But we merely slept and woke again to find that we had passed through all that country which he was eight days in sailing through. He must have had a troubled sleep. We were not long enough on the river to realize that it had length; we got only the impression of its breadth, as if we had passed over a lake a mile or two in breadth and several miles long, though we might thus have slept through a European kingdom. Being at the head of Lake St. Peter, on the above-mentioned 28th of September, dealing with the natives, Cartier says: "We inquired of them by signs if this was the route to Hochelaga [Montreal]; and they answered that it was, and that there were yet three days journeys to go there."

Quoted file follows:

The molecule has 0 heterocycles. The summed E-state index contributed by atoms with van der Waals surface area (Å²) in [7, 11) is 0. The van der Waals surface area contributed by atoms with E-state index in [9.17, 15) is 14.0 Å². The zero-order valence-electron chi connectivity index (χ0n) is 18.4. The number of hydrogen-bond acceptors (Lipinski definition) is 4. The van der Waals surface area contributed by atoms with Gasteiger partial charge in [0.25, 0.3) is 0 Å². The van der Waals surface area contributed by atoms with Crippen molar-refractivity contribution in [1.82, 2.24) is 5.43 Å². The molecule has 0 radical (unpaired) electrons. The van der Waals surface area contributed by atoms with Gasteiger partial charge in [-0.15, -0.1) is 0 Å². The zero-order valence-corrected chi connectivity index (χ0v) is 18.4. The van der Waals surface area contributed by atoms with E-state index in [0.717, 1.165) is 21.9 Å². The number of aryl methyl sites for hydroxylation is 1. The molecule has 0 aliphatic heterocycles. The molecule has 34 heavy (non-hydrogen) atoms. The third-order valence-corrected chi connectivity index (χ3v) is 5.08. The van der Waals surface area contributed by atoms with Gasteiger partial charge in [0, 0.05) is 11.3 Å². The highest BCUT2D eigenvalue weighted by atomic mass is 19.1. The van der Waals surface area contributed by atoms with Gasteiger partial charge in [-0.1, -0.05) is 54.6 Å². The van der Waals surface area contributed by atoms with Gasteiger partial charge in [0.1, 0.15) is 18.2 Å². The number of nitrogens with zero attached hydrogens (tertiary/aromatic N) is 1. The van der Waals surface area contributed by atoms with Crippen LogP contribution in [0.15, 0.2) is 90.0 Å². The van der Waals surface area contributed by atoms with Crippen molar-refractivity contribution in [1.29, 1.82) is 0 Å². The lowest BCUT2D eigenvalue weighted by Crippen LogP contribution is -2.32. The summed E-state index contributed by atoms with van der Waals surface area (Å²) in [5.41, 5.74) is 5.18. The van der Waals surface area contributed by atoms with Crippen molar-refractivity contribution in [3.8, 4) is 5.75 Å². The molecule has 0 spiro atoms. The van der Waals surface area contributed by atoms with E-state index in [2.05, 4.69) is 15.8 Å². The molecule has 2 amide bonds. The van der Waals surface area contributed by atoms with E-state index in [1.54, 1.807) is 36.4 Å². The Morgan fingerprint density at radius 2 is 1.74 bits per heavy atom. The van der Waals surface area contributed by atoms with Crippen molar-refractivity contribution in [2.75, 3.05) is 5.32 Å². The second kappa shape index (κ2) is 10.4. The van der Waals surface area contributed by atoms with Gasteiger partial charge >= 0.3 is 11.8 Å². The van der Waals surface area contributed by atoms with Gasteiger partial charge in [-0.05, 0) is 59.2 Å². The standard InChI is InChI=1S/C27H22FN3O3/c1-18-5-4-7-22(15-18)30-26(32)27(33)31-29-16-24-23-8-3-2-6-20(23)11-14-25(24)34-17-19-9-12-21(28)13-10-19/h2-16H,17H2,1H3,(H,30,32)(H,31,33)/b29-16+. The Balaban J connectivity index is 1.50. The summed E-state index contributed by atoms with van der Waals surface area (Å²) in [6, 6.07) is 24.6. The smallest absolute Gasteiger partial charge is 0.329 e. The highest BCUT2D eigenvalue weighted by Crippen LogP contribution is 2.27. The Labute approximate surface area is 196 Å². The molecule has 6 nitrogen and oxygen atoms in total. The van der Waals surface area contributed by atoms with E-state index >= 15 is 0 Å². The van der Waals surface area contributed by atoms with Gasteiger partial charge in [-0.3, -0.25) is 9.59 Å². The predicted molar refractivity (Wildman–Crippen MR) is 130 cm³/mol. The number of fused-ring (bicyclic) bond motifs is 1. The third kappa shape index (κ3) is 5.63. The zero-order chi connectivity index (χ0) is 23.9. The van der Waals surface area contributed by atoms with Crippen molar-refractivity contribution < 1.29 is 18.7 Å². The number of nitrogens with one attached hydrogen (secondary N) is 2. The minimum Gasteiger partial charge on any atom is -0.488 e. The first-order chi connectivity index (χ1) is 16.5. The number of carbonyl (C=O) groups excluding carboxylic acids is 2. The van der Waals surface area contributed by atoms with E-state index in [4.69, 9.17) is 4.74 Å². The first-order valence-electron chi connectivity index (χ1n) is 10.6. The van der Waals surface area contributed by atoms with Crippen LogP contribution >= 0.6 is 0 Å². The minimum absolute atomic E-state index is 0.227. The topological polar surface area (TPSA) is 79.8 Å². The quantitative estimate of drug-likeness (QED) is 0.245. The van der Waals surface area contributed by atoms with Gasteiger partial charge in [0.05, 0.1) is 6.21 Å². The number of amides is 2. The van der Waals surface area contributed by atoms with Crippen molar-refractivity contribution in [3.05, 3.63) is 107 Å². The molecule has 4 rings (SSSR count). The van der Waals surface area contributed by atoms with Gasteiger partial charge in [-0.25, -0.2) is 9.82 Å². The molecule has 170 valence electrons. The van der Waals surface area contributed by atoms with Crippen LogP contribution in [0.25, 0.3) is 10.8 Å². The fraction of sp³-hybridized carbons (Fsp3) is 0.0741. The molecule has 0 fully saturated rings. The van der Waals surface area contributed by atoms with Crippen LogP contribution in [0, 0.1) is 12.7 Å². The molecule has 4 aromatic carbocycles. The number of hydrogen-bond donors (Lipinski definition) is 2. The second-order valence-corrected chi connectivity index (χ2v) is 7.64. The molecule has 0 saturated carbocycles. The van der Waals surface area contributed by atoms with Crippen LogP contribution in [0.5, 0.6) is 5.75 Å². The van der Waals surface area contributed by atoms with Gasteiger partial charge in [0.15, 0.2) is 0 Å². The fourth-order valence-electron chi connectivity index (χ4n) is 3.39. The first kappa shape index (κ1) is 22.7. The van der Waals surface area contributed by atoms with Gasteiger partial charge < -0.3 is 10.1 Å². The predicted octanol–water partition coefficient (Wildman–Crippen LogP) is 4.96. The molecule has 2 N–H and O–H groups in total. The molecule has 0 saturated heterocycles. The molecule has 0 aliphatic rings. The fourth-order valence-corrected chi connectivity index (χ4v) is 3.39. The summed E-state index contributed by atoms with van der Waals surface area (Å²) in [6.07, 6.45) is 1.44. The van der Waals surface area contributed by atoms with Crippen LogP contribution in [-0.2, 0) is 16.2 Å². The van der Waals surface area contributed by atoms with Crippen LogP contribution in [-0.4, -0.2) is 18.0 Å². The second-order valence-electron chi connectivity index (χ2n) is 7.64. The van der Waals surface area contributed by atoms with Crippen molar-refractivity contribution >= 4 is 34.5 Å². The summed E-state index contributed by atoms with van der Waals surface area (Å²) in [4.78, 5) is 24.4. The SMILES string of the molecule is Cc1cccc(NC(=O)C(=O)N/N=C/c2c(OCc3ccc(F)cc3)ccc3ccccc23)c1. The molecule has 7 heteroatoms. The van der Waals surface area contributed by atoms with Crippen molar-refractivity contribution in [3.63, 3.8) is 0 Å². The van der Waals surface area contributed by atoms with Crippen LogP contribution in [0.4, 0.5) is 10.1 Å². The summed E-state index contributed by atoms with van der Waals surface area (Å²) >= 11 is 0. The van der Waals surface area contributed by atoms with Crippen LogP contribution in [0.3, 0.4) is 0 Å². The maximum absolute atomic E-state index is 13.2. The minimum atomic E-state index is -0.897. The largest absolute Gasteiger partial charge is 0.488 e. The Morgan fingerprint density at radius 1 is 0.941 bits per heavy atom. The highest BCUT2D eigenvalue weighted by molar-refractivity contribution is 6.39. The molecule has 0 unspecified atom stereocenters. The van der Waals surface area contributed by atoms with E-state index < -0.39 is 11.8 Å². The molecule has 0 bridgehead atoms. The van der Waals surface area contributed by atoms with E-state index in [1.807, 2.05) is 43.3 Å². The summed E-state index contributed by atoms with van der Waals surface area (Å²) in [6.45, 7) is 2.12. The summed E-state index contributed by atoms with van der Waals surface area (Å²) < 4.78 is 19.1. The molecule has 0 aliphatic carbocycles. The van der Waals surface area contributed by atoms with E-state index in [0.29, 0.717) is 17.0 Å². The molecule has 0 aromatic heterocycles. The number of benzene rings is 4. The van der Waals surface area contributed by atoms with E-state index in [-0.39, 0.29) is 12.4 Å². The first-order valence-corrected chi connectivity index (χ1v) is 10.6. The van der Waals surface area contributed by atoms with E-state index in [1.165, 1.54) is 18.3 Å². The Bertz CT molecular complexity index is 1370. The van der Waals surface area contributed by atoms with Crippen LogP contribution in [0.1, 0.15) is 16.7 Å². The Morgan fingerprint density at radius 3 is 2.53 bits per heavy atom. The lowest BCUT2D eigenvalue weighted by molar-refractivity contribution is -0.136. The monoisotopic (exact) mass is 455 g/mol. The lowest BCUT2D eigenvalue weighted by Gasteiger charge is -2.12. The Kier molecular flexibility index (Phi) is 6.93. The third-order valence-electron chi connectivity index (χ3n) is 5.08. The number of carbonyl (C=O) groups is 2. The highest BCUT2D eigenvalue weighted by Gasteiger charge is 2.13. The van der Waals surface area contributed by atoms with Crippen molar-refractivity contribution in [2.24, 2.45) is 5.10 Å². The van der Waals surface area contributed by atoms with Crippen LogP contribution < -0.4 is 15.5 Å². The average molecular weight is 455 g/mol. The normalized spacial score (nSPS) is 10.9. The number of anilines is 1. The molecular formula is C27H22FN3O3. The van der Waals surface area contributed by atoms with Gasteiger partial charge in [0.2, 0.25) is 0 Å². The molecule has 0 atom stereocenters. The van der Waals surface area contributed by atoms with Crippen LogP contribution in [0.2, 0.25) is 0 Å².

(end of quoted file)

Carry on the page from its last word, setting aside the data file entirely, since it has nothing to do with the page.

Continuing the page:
When I went on deck at dawn we had already passed through Lake St. Peter, and saw islands ahead of us. Our boat advancing with a strong and steady pulse over the calm surface, we felt as if we were permitted to be awake in the scenery of a dream. Many vivacious Lombardy poplars along the distant shores gave them a novel and lively, though artificial look, and contrasted strangely with the slender and graceful elms on both shores and islands. The church of Varennes, fifteen miles from Montreal, was conspicuous at a great distance before us, appearing to belong to, and rise out of, the river; and now, and before, Mount Royal indicated where the city was. We arrived about seven oeclock, and set forth immediately to ascend the mountain, two miles distant, going across lots in spite of numerous signs threatening the severest penalties to trespassers, past an old building known as the MacTavish property,—Simon MacTavish, I suppose, whom Silliman refers to as "in a sense the founder of the Northwestern Company." His tomb was behind in the woods, with a remarkably high wall and higher monument. The family returned to Europe. He could not have imagined how dead he would be in a few years, and all the more dead and forgotten for being buried under such a mass of gloomy stone, where not even memory could get at him without a crowbar. Ah! poor man, with that last end of his! However, he may have been the worthiest of mortals for aught that I know. From the mountain-top we got a view of the whole city; the flat, fertile, extensive island; the noble sea of the St. Lawrence swelling into lakes; the mountains about St. Hyacinth, and in Vermont and New York; and the mouth of the Ottawa in the west, overlooking that St. Annes where the voyageur sings his "parting hymn," and bids adieu to civilization,—a name, thanks to Moorees verses, the most suggestive of poetic associations of any in Canada. We, too, climbed the hill which Cartier first of white men, ascended, and named Mont-real, (the 3rd of October, O.S., 1535), and, like him, "we saw the said river as far as we could see, grand, large, etspacieux, going to the southwest," toward that land whither Donnacona had told the discoverer that he had been a monthes journey from Canada, where there grew "force Canelle et Girofle," much cinnamon and cloves, and where also, as the natives told him, were three great lakes and afterward une mer douce,—a sweet sea,—de laquelle neest mention avoir vu le bout, of which there is no mention to have seen the end. But instead of an Indian town far in the interior of a new world, with guides to show us where the river came from, we found a splendid and bustling stone-built city of white men, and only a few squalid Indians offered to sell us baskets at the Lachine Railroad Depot, and Hochelaga is, perchance, but the fancy name of an engine company or an eating house.